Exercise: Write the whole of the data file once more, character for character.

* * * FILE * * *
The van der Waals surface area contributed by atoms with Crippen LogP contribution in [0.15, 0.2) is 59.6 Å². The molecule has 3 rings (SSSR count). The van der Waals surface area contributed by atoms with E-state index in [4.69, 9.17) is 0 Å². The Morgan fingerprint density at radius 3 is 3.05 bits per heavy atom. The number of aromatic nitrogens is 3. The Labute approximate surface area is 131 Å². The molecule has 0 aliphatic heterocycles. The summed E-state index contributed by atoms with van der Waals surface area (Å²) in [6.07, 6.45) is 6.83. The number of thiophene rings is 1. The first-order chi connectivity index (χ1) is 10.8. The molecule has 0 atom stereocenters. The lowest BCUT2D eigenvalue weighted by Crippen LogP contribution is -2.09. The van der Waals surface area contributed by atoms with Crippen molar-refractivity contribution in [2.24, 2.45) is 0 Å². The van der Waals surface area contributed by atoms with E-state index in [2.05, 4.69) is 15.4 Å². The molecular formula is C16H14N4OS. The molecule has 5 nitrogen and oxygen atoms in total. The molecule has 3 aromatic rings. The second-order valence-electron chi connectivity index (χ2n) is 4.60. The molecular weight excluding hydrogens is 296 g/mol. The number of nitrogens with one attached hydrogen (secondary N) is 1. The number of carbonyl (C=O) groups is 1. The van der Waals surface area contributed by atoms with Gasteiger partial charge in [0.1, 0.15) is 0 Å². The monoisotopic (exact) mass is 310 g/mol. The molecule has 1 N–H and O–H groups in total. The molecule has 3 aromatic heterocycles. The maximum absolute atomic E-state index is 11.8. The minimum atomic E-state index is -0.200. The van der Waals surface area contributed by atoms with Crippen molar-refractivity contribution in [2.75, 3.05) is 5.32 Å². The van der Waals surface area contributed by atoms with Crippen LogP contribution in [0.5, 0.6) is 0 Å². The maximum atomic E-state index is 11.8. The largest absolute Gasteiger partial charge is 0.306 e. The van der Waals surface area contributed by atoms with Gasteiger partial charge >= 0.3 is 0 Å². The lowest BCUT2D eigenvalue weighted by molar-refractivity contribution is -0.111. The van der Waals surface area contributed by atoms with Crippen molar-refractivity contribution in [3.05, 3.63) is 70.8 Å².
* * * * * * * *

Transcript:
The van der Waals surface area contributed by atoms with Crippen LogP contribution in [0.15, 0.2) is 59.6 Å². The molecule has 3 rings (SSSR count). The van der Waals surface area contributed by atoms with E-state index in [4.69, 9.17) is 0 Å². The Morgan fingerprint density at radius 3 is 3.05 bits per heavy atom. The number of aromatic nitrogens is 3. The Labute approximate surface area is 131 Å². The molecule has 0 aliphatic heterocycles. The summed E-state index contributed by atoms with van der Waals surface area (Å²) in [6.07, 6.45) is 6.83. The number of thiophene rings is 1. The first-order chi connectivity index (χ1) is 10.8. The molecule has 0 atom stereocenters. The lowest BCUT2D eigenvalue weighted by Crippen LogP contribution is -2.09. The van der Waals surface area contributed by atoms with Crippen molar-refractivity contribution in [2.24, 2.45) is 0 Å². The van der Waals surface area contributed by atoms with E-state index in [2.05, 4.69) is 15.4 Å². The molecular formula is C16H14N4OS. The molecule has 5 nitrogen and oxygen atoms in total. The molecule has 3 aromatic rings. The second-order valence-electron chi connectivity index (χ2n) is 4.60. The molecular weight excluding hydrogens is 296 g/mol. The number of nitrogens with one attached hydrogen (secondary N) is 1. The number of carbonyl (C=O) groups is 1. The van der Waals surface area contributed by atoms with Gasteiger partial charge in [0.1, 0.15) is 0 Å². The monoisotopic (exact) mass is 310 g/mol. The molecule has 1 N–H and O–H groups in total. The molecule has 3 aromatic heterocycles. The maximum absolute atomic E-state index is 11.8. The minimum atomic E-state index is -0.200. The van der Waals surface area contributed by atoms with Crippen molar-refractivity contribution in [2.75, 3.05) is 5.32 Å². The van der Waals surface area contributed by atoms with Crippen LogP contribution in [0.5, 0.6) is 0 Å². The maximum atomic E-state index is 11.8. The largest absolute Gasteiger partial charge is 0.306 e. The van der Waals surface area contributed by atoms with Gasteiger partial charge >= 0.3 is 0 Å². The lowest BCUT2D eigenvalue weighted by molar-refractivity contribution is -0.111. The van der Waals surface area contributed by atoms with Crippen molar-refractivity contribution in [3.05, 3.63) is 70.8 Å².